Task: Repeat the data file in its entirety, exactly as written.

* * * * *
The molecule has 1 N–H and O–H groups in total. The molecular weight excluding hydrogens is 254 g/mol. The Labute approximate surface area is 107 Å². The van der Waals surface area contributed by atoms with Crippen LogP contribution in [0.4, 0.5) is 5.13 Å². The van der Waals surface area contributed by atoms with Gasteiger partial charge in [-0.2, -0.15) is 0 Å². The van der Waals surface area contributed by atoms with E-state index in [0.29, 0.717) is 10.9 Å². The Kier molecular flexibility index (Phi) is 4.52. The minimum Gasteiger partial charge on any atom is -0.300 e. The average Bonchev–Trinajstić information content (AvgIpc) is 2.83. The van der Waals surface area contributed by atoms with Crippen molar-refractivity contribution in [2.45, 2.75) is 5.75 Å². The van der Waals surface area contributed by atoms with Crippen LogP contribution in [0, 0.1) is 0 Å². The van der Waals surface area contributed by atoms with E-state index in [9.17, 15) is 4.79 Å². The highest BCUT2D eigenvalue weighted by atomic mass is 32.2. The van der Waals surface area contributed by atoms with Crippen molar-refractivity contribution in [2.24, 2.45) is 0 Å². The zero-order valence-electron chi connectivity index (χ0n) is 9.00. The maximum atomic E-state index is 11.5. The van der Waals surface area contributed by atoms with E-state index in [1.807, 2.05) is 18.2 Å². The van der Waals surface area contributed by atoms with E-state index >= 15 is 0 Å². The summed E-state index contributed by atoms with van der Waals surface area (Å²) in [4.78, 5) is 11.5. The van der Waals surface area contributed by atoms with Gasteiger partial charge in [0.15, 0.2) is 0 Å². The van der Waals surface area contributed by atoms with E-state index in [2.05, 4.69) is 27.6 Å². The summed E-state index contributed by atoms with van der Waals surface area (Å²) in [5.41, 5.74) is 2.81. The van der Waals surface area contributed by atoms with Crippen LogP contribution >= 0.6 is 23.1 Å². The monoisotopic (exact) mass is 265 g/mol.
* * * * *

The molecule has 1 N–H and O–H groups in total. The molecular weight excluding hydrogens is 254 g/mol. The Labute approximate surface area is 107 Å². The van der Waals surface area contributed by atoms with Crippen LogP contribution in [0.4, 0.5) is 5.13 Å². The van der Waals surface area contributed by atoms with Gasteiger partial charge in [-0.2, -0.15) is 0 Å². The van der Waals surface area contributed by atoms with E-state index in [0.29, 0.717) is 10.9 Å². The Kier molecular flexibility index (Phi) is 4.52. The minimum Gasteiger partial charge on any atom is -0.300 e. The average Bonchev–Trinajstić information content (AvgIpc) is 2.83. The van der Waals surface area contributed by atoms with Crippen molar-refractivity contribution in [2.45, 2.75) is 5.75 Å². The van der Waals surface area contributed by atoms with Crippen LogP contribution in [0, 0.1) is 0 Å². The van der Waals surface area contributed by atoms with E-state index in [9.17, 15) is 4.79 Å². The highest BCUT2D eigenvalue weighted by atomic mass is 32.2. The van der Waals surface area contributed by atoms with Crippen molar-refractivity contribution in [2.24, 2.45) is 0 Å². The zero-order valence-electron chi connectivity index (χ0n) is 9.00. The maximum atomic E-state index is 11.5. The van der Waals surface area contributed by atoms with E-state index in [1.807, 2.05) is 18.2 Å². The van der Waals surface area contributed by atoms with E-state index >= 15 is 0 Å². The summed E-state index contributed by atoms with van der Waals surface area (Å²) in [4.78, 5) is 11.5. The van der Waals surface area contributed by atoms with Gasteiger partial charge in [0.15, 0.2) is 0 Å². The van der Waals surface area contributed by atoms with E-state index in [2.05, 4.69) is 27.6 Å². The summed E-state index contributed by atoms with van der Waals surface area (Å²) in [5.41, 5.74) is 2.81. The van der Waals surface area contributed by atoms with Crippen LogP contribution >= 0.6 is 23.1 Å². The monoisotopic (exact) mass is 265 g/mol.